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Figure 8. SEM micrographs of of PPR blends with 30 wt % SBS after etched bytetrahydrofuran (a,b); SBS size distribution of C0B0.1S30 (c) and C0.05B0.1S30 (d); enlarged SEM (e) and TEM (f) image of C0.05B0.1S30.
Figure 8. SEM micrographs of of PPR blends with 30 wt % SBS after etched bytetrahydrofuran (a,b); SBS size distribution of C0B0.1S30 (c) and C0.05B0.1S30 (d); enlarged SEM (e) and TEM (f) image of C0.05B0.1S30.
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Figure 9. The loss factor (tanδ) of the PPR and its blends as a function of temperature.
Figure 9. The loss factor (tanδ) of the PPR and its blends as a function of temperature.
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Figure 10. Schematic diagram of toughening mechanism of PPR blends (a) β-NAs/PPR; (b) SBS/PPR; (c) ternary (MWCNTs + β-NAs + SBS)/PPR.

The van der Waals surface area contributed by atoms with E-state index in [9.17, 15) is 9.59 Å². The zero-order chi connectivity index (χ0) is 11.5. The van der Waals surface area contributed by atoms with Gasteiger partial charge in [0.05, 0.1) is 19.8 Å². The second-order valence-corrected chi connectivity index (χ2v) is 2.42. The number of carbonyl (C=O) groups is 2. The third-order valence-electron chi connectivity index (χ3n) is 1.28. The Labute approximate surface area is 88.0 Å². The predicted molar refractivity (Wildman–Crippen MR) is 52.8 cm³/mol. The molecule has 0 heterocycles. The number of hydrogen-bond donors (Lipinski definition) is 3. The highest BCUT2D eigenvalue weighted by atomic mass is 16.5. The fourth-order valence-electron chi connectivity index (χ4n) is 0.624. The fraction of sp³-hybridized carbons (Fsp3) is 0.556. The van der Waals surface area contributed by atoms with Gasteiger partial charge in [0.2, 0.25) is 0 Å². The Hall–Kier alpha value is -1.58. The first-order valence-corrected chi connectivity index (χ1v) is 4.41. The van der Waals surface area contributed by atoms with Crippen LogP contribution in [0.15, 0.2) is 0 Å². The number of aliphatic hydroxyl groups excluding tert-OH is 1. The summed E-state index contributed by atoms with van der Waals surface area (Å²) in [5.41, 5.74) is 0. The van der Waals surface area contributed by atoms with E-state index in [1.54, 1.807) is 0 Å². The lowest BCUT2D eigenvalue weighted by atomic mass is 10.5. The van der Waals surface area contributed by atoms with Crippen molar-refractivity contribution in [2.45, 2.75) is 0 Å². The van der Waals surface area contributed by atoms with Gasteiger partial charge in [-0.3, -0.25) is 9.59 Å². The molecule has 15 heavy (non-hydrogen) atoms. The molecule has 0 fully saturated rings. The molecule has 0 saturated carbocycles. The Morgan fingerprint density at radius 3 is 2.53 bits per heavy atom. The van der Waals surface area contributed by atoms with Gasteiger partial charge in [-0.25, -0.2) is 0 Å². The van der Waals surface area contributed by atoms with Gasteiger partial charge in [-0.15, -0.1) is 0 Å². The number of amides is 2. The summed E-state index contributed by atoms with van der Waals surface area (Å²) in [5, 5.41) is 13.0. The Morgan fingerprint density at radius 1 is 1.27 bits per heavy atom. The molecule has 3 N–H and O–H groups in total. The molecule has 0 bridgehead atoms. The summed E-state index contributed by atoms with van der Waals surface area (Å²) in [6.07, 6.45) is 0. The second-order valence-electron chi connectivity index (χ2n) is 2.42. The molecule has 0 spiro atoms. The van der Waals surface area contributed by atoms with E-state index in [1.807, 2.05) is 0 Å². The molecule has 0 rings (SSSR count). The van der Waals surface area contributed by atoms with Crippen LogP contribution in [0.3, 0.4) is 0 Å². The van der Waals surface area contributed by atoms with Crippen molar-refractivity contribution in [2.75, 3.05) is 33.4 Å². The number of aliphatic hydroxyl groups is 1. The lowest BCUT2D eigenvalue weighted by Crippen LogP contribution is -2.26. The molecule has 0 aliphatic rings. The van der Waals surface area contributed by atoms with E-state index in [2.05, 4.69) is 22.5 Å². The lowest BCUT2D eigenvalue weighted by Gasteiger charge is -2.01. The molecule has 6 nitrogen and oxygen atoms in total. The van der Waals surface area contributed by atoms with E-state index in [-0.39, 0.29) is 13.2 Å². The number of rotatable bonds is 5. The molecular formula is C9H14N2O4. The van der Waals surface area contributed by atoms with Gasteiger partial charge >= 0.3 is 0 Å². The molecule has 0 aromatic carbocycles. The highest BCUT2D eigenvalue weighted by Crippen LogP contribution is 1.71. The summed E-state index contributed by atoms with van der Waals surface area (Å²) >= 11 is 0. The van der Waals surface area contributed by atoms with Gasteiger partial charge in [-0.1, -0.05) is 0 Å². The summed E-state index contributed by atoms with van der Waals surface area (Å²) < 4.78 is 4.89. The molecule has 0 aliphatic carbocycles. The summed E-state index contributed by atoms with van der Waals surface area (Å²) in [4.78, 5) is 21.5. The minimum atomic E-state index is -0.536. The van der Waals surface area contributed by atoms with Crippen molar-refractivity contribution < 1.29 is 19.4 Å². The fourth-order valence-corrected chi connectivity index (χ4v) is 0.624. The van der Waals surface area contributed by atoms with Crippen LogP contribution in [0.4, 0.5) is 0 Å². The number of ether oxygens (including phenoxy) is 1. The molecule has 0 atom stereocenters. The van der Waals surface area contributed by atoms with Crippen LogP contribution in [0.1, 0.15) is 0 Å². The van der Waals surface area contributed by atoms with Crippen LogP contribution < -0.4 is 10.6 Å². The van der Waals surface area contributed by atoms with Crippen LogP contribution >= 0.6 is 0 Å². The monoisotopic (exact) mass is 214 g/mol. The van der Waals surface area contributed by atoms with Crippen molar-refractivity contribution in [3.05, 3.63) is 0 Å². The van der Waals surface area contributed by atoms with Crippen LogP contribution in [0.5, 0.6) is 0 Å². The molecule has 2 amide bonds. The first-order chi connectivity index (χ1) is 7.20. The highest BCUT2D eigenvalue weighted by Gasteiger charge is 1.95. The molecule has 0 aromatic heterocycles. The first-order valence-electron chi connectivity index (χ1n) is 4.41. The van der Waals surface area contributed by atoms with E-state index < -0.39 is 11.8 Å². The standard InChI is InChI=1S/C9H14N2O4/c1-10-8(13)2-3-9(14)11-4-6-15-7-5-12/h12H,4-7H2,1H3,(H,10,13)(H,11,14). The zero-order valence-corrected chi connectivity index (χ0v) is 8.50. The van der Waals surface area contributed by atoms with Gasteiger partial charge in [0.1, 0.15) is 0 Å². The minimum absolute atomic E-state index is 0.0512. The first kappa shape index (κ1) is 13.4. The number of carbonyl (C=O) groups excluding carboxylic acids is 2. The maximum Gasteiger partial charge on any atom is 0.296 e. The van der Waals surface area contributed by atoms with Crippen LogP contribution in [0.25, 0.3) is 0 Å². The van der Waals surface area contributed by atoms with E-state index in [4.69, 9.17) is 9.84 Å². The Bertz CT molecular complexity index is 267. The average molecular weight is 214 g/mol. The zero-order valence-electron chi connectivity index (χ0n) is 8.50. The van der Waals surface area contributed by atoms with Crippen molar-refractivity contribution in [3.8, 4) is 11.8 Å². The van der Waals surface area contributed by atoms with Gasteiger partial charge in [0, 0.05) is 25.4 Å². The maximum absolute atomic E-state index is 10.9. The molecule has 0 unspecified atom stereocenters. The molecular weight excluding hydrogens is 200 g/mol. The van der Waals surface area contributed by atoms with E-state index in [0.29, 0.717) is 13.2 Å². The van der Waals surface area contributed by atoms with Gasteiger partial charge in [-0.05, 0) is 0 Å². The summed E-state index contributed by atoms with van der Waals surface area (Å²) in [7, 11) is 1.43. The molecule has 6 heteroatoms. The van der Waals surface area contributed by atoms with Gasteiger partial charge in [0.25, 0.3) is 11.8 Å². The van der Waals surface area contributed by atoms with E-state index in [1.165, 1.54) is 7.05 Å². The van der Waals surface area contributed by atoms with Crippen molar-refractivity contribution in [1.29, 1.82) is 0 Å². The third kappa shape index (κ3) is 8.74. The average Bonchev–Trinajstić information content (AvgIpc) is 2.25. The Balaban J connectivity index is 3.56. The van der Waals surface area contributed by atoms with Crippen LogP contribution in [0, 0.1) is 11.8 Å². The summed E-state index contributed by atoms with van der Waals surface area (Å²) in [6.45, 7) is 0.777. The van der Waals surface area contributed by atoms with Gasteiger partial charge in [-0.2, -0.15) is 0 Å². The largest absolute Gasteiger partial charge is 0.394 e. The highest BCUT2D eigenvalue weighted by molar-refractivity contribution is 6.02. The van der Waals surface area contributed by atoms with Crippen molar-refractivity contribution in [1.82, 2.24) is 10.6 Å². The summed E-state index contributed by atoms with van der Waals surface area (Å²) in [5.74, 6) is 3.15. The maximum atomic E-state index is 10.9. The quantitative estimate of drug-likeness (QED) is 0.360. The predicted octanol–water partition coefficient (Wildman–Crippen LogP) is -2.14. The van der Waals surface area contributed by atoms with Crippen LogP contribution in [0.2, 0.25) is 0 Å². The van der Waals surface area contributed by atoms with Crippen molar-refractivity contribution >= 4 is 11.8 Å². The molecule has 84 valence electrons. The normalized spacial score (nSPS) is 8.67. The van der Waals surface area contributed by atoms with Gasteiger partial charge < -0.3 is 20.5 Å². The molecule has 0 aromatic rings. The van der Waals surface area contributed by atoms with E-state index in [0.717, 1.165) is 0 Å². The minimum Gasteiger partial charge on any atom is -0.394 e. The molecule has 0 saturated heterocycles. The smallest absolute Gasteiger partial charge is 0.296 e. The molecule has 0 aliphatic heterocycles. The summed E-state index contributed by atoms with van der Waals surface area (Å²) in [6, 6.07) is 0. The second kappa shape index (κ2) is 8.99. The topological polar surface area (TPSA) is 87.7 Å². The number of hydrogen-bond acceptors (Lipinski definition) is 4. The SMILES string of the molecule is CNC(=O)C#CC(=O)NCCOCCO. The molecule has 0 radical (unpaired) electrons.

Figure 10. Schematic diagram of toughening mechanism of PPR blends (a) β-NAs/PPR; (b) SBS/PPR; (c) ternary (MWCNTs + β-NAs + SBS)/PPR.
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Table 1. Sample codes and ingredients of all the Polypropylene random co-polymer (PPR) blends.
Table 1. Sample codes and ingredients of all the Polypropylene random co-polymer (PPR) blends.
SamplesPPR (wt %)SBS (wt %)TMB-5 (wt %)MWCNTs (wt %)
Table 2. Crystallization parameters of the PPR and its blends from DSC results.
Table 2. Crystallization parameters of the PPR and its blends from DSC results.
SamplesTc/°Cα-formβ-formTotal Xc
PPR99.2141.10.19 0.19
C0.05B0S099.7141.10.21 0.21
Note: Tc: crystallization temperature; Tm: melting temperature; Xc: crystallinity.
Table 3. The crystallization data of PPR and its blends calculated from the WAXD.
Table 3. The crystallization data of PPR and its blends calculated from the WAXD.
SamplesXcKβ Xβ
Table 4. The parameters of lamellar structures of PPR and its blends.
Table 4. The parameters of lamellar structures of PPR and its blends.
SamplesS (1/nm)LB (nm)Lc (nm)La (nm)